For Kalifa Qattan, Cubism, which he used to paint with during the late 1950s, was limiting his vision. Qattan wanted to express deep philosophical, political or humanitarian subjects, but the static and abstract nature of Cubism prevented him from doing that. That is why Qattan drifted away from all the current art schools of that time and came up with his own theory which he called Circulism.

To simplify the concept of circulism it's properties can be looked at from two perspectives; as a painting 'style' and as 'theory'.

Circulism, as the name implies, relies on the circular and curved lines. Qattan avoided straight lines by all means, especially in the early and mid stages of Circulism. The curved line for Qattan served as a signifier for time, motion, evolution and change.

Circulism uses strong and fast brush or knife-strokes of intense pure or semi-pure pigments. Using pure pigments gave Qattan the advantage of getting hues in the highest possible value, and Qattan tried to avoid loosing the saturation of the colour for his own reasons. His aim was beyond using colours to naturally describe the elements in his painting, colour for him served as a tool to add a symbolic merit to those elements.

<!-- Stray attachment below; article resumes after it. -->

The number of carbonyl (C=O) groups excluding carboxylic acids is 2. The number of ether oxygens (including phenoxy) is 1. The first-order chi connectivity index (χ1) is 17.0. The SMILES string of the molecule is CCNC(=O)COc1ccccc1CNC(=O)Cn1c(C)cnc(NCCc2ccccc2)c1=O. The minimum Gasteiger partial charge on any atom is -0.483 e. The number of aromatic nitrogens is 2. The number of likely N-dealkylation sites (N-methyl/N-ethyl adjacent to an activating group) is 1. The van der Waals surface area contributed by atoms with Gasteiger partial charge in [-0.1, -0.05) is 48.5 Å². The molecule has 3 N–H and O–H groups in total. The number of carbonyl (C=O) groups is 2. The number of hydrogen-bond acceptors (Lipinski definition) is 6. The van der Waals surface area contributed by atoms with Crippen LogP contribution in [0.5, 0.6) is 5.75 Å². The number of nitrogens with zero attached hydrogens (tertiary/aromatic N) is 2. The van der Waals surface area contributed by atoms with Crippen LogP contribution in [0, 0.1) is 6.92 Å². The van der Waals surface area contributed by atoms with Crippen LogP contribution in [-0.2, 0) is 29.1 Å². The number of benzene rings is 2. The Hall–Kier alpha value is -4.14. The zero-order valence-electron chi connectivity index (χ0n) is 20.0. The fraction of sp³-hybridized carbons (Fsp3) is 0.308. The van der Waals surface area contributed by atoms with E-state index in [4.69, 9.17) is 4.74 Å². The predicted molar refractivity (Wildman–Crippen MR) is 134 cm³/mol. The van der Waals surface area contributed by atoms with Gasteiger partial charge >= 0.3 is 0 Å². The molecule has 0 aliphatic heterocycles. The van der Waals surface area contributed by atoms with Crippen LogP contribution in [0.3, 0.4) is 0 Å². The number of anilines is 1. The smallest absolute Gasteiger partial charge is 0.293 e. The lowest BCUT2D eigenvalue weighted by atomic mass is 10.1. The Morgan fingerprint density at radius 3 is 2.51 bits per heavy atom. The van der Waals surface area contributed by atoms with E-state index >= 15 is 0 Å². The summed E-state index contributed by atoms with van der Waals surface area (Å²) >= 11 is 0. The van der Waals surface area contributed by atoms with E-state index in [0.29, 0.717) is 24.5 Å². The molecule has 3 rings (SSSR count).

As concept or theory, Circulism relies on the imagination and produces works which represents dream-like visuals, but unlike what could be called the ‘hallucinatory dreams’ of Surrealism, Circulism deals with and takes inspiration from real-life drama and the struggle of the human soul. In other words, it could be said that Circulism is a Realistic concept. To explain what is meant by Realism, I should say that Qattan, through his work, dealt with political, social, cultural and even feminist issues, unlike the main trend of the twentieth century which was moving towards abstract art.
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